Rebound after Reopening

Spanish Flu Rebound

In its intense and acute form, the malady lasted for almost 15 months, from the spring of 1918 to the summer of 1919. It is said that this pandemic Flu almost killed 50-100 million people. Today, we call that Influenza A or H1N1 flu. H1N1 kept lingering, again due to mutations, for 38 years until it was controlled with specific therapies.

Antigenic Shift versus Antigenic Drift

Influenza A and B, each has 8 genes and a variation keeps happening to make a combination each year. As investigations reveal, the 1918 pandemic started with an H1N1 strain, that kept mutating. At this moment, it is wise to understand the meaning of H and N, H stands for those proteins which are required to latch on the cell (inside) and release themselves (N proteins) when mature to infect other cells. This protein structure keeps changing slightly, called antigenic drift. Sometimes, the virus mutates significantly with major changes in the structure of the H and N proteins, called an Antigenic shift.

fcimb-08-00343-g0001

Fast Forward 2019-20 – Comparison and Contrast

It is commonly accepted believe that SARS CoV2 jumped the animal-human barrier. It too spread out from densely populated places. Like COVID-19, it took the world by surprise. No one anticipated that the global burden of death would be over 250, 000 in just 4 months. Then, there was no medicine and here again, we have no specific remedy. The mechanism of death was the same, cytokine storm prevailed then and it is reigning now. It took away the young healthy adults then, however, it is incapacitating for those young adults now, though the mortality is very high in the elderly. Then too, we used masks, isolation, and barrier protection, which we see as the mainstay of stopping the virus within the communities. We call it social distancing, back then, they called it crowding control.

What have we learned?

We see a commonality in the pattern. The biological behavior of the bugs is not changeable. The human response was almost the same. We respond exactly the same way how we responded then. We distanced from each other, we realized, it was spreading through our breath and mouth, so we used masks in 1918 and again, we are using masks. Is there anything wrong with this?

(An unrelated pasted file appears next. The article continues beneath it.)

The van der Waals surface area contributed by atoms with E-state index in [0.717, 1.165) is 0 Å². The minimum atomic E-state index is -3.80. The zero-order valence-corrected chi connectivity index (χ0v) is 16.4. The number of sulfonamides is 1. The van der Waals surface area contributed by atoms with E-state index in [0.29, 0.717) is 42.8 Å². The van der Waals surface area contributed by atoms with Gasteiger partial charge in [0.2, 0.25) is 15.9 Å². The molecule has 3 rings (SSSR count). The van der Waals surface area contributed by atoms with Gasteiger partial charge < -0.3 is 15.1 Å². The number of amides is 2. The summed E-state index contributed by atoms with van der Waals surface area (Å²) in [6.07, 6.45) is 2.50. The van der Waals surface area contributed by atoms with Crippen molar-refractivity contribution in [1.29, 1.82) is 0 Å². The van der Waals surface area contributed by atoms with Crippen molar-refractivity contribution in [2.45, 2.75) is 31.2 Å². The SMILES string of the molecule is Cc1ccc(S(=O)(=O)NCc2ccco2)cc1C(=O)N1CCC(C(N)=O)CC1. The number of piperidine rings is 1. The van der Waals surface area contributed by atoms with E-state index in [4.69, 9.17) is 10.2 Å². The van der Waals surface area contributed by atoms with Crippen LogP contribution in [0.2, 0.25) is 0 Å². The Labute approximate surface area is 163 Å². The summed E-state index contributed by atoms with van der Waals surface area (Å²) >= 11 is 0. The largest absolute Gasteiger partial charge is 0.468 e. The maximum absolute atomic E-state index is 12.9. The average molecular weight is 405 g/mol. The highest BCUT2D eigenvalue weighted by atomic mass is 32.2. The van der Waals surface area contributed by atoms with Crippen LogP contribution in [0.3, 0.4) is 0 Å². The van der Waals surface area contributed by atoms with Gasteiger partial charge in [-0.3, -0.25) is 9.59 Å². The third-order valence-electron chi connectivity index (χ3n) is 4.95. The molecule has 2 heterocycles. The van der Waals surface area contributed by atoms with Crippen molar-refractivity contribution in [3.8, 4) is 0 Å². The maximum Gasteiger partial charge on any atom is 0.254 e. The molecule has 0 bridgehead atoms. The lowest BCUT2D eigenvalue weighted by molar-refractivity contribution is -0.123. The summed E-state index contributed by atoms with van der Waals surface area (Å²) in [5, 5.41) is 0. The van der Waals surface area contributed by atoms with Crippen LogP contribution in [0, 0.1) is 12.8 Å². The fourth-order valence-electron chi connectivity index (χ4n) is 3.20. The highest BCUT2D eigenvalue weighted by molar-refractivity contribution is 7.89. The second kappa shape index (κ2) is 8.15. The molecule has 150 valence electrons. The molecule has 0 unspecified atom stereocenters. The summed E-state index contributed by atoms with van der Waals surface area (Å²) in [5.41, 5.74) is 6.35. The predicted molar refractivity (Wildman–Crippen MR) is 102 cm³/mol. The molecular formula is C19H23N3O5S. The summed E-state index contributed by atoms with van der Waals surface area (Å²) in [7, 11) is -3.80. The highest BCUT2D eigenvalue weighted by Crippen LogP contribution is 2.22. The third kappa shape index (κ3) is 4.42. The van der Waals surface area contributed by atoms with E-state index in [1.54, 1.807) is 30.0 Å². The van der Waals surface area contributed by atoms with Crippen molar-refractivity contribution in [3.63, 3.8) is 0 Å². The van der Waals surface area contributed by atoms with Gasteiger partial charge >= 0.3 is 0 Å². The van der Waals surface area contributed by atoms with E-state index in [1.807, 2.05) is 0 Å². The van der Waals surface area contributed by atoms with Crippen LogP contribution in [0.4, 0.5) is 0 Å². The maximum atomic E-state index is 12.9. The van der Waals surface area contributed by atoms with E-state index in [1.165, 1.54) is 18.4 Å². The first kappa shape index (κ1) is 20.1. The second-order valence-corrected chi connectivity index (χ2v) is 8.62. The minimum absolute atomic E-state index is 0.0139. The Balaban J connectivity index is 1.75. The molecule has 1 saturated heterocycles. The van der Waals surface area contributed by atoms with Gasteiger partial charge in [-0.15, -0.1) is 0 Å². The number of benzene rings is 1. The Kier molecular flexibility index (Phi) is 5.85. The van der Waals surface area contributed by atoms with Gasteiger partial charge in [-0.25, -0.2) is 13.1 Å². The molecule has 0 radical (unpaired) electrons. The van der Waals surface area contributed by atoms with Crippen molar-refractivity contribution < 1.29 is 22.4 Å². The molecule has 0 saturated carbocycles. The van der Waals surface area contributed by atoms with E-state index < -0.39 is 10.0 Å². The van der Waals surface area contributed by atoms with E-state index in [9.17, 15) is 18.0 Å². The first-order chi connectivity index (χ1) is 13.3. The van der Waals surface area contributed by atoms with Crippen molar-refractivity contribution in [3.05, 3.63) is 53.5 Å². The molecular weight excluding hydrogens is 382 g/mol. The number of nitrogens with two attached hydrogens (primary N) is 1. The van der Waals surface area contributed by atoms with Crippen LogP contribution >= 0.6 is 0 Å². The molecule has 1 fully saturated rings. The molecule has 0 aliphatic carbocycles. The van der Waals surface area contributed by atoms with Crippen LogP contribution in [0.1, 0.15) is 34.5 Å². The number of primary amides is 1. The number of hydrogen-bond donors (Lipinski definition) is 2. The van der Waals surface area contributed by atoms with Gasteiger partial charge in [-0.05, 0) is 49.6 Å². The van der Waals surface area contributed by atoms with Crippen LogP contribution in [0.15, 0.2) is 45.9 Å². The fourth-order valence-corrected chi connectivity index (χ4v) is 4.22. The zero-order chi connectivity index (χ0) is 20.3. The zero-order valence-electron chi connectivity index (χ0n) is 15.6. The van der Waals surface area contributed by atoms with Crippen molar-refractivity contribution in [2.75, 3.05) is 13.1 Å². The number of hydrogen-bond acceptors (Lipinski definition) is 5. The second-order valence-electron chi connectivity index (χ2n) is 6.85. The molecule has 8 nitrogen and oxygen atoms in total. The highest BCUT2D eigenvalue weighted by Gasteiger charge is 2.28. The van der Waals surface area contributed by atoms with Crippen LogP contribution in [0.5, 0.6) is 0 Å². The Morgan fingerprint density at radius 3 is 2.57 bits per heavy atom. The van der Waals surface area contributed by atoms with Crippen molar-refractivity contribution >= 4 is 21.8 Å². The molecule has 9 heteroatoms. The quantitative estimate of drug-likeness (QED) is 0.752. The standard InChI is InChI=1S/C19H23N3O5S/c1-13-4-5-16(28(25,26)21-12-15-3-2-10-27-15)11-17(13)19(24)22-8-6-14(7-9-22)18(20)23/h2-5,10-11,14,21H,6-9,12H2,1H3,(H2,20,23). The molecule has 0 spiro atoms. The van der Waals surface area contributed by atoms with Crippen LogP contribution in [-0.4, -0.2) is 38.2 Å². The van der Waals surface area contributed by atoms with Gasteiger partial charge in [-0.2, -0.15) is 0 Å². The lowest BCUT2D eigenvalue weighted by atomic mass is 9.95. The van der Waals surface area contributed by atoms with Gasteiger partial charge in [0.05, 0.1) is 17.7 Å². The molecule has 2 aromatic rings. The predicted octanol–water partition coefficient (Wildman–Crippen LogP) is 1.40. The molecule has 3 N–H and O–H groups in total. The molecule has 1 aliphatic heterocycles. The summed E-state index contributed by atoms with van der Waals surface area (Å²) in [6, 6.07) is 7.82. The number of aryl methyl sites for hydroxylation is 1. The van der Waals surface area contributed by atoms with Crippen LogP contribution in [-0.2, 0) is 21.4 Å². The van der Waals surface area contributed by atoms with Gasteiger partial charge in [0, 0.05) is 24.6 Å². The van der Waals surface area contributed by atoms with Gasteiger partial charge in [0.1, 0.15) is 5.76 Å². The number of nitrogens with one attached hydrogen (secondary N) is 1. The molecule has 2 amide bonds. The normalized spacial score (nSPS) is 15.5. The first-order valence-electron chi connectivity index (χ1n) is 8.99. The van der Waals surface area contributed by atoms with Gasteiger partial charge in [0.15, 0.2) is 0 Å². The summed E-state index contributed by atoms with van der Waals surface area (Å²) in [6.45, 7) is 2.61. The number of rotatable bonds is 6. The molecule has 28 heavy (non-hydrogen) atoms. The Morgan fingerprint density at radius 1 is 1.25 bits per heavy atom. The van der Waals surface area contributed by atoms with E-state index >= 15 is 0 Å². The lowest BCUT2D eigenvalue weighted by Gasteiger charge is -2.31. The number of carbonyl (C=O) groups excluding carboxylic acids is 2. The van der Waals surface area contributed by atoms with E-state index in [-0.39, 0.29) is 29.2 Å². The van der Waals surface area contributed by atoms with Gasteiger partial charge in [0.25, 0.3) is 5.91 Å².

Quotable quotes from Christopher Nichols, Associate Professor of History at Oregon State University –

“The questions they asked then are the questions being asked now,”

“And while it’s very rare that history provides a simple straightforward lesson for the present, this is one of those instances. The Spanish flu tells us that social distancing works. And it works best if we act early, act fast and stick together — and base our decisions not on social or economic concerns, but on science and data and facts.”

References:

 

https://www.ncbi.nlm.nih.gov/pmc/articles/PMC1997248/
https://www.nytimes.com/2020/03/17/opinion/coronavirus-1918-spanish-flu.html
https://www.webmd.com/lung/news/20200420/four-lessons-from-the-1918-spanish-flu-pandemic#4
https://www.cdc.gov/flu/about/viruses/types.htm
https://www.cdc.gov/flu/about/viruses/change.htm

 

https://interactives.nejm.org/iv/playlist/index.html?media_id=siCcYW3U&pcs=sidebar

https://www.ncbi.nlm.nih.gov/pmc/articles/PMC1997248/https://www.nytimes.com/2020/03/17/opinion/coronavirus-1918-spanish-flu.htmlhttps://www.webmd.com/lung/news/20200420/four-lessons-from-the-1918-spanish-flu-pandemic#4https://www.cdc.gov/flu/about/viruses/types.htm

https://www.ncbi.nlm.nih.gov/pmc/articles/PMC1997248/https://www.nytimes.com/2020/03/17/opinion/coronavirus-1918-spanish-flu.htmlhttps://www.webmd.com/lung/news/20200420/four-lessons-from-the-1918-spanish-flu-pandemic#4https://www.cdc.gov/flu/about/viruses/types.htm